Posts Tagged ‘AWS’


// October 29th, 2010 // No Comments » // Hormones

Our group has been involved in projects using DHT in gel form to treat two groups of men — those with a condition called AIDS wasting syndrome (AWS) and elderly men with low serum testosterone levels.

We have used DHT gel to reverse some of the ravages of AWS. Men with AWS suffer a progressive weight loss and become disabled and fatigued and are unable to do any meaningful work. In our short-term studies of men with AWS, we found the following.

Prior to treatment, all men with AWS had established a pattern of progressive and intractable weight loss. During only eight weeks of daily DHT treatment, these desperately ill men reclaimed their appetite, put on weight, and increased their strength. Treatment with DHT gel allowed them to reverse course: to eat more heartily and have a significant increase in their total body weight and capacity for physical work. Unlike other AWS treatments, where fluid retention or increased fat accounted for most of the weight gain, the DHT-gel-treated men’s weight gain was entirely due to buildup of increased muscle — lean body — mass.

We have been encouraged by our results in men with AWS and along with others are now evaluating DHT gel in elderly men with low testosterone levels.

You will undoubtedly hear more about DHT in the near future.


// October 29th, 2010 // No Comments » // Impotence

A below-normal serum testosterone level (hypogonadism) is the most common hormone abnormality found in men with acquired immunodeficiency syndrome (AIDS). In some cases, this is the result of viruses or other microorganisms invading and disabling the testicle’s testosterone-producing capability. More often, the hypogonadism results from subnormal pituitary signals to the testicle, a condition referred to as secondary hypogonadism. Dr. Adrian Dobs of Johns Hopkins University Medical School was one of the first to note that men with AIDS experience many of the symptoms of hypogonadism. In one of her earlier studies in men with AIDS, she noted that 28 of 42 (67 percent) complained of decreased libido, and 14 Of 42 (33 percent) said they were impotent. In addition to the common symptoms immediately attributed to their hypogonadism, men infected with the AIDS virus often experience unexplained decline in weight and loss of muscle mass. This condition is referred to as the AIDS wasting syndrome (AWS) and, in addition to all the other problems AIDS patients have to cope with, AWS is a major cause of morbidity and premature death. We know that in men with spontaneous hypogonadism, loss of weight and muscle mass is common and that for these hypogonadal men, testosterone treatment helps restore weight and strength. Could testosterone treatment work as well in men with AWS?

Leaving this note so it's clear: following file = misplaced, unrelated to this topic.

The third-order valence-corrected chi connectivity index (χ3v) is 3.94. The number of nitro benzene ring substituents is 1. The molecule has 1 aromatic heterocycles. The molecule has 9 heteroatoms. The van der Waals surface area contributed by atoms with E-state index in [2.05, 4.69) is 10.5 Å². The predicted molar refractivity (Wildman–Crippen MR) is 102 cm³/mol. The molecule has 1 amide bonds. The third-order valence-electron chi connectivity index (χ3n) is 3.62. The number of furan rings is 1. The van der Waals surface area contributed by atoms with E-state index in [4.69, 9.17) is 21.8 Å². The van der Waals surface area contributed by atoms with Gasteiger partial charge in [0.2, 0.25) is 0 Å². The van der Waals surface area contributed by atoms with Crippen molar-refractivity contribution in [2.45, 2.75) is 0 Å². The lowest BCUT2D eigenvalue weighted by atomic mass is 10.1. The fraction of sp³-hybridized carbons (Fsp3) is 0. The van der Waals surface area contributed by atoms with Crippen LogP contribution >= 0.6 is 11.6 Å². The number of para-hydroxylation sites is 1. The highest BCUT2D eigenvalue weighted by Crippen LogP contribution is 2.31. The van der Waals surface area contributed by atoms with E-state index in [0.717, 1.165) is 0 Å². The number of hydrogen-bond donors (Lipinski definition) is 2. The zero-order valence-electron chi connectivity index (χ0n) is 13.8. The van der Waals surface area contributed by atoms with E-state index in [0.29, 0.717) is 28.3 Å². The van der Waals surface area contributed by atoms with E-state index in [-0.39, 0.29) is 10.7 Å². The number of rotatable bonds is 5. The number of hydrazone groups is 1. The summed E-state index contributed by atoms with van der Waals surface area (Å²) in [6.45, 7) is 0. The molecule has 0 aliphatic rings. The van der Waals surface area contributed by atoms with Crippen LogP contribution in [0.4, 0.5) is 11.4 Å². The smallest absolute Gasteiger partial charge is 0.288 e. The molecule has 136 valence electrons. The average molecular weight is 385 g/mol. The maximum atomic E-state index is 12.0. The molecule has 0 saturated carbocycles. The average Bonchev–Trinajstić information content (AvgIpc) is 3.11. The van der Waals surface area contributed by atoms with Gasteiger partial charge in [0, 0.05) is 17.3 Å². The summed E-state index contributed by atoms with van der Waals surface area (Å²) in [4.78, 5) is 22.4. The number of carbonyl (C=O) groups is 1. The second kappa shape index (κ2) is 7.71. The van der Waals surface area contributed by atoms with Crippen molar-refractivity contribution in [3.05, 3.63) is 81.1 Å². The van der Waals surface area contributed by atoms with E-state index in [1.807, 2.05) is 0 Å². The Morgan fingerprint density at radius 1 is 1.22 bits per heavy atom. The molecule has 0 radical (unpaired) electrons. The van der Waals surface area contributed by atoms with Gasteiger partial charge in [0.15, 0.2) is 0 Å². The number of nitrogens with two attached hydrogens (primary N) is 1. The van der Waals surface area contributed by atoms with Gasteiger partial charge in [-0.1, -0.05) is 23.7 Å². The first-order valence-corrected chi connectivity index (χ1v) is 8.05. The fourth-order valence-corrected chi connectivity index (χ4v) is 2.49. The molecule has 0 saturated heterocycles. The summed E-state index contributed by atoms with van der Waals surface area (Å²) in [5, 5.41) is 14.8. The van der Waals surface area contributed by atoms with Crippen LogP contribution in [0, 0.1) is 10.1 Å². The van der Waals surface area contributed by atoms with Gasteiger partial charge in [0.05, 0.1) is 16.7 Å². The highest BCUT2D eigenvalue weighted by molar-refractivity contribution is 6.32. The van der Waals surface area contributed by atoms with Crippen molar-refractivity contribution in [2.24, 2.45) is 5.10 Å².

Preliminary data from Drs. Judith and Richard Rabkin of the College of Physicians and Surgeons, Columbia University, suggest that providing supplemental testosterone or a testosterone analogue, like mesterolone, to men with AIDS who have low serum testosterone levels is beneficial, producing clear improvements in sexual interest, arousal, and overall sense of wellbeing. Some have even speculated that supplemental testosterone may also have a positive mood-elevating impact similar to that seen with traditional antidepressant therapy.

Men with AIDS were treated with a conventional dose of 100 mg of testosterone per week for eight weeks. They had a significant gain in weight and noted enhanced sexual interest and more energy, suggesting that this form of androgen supplementation is effective in alleviating many of the problems that men with AIDS find so troubling.

As more men with AIDS were subjected to detailed hormonal studies, it became apparent that not all, even those who were suffering from AWS, had below-normal testosterone levels. In June 1996, Dr. Richard Horton of the University of Southern California Medical School found that some men with AWS have normal testosterone levels but are unable to efficiently convert testosterone to a second male hormone, dihydrotestosterone (DHT). He speculated that it was the subnormal DHT levels that were most likely responsible for their inability to gain weight in AWS.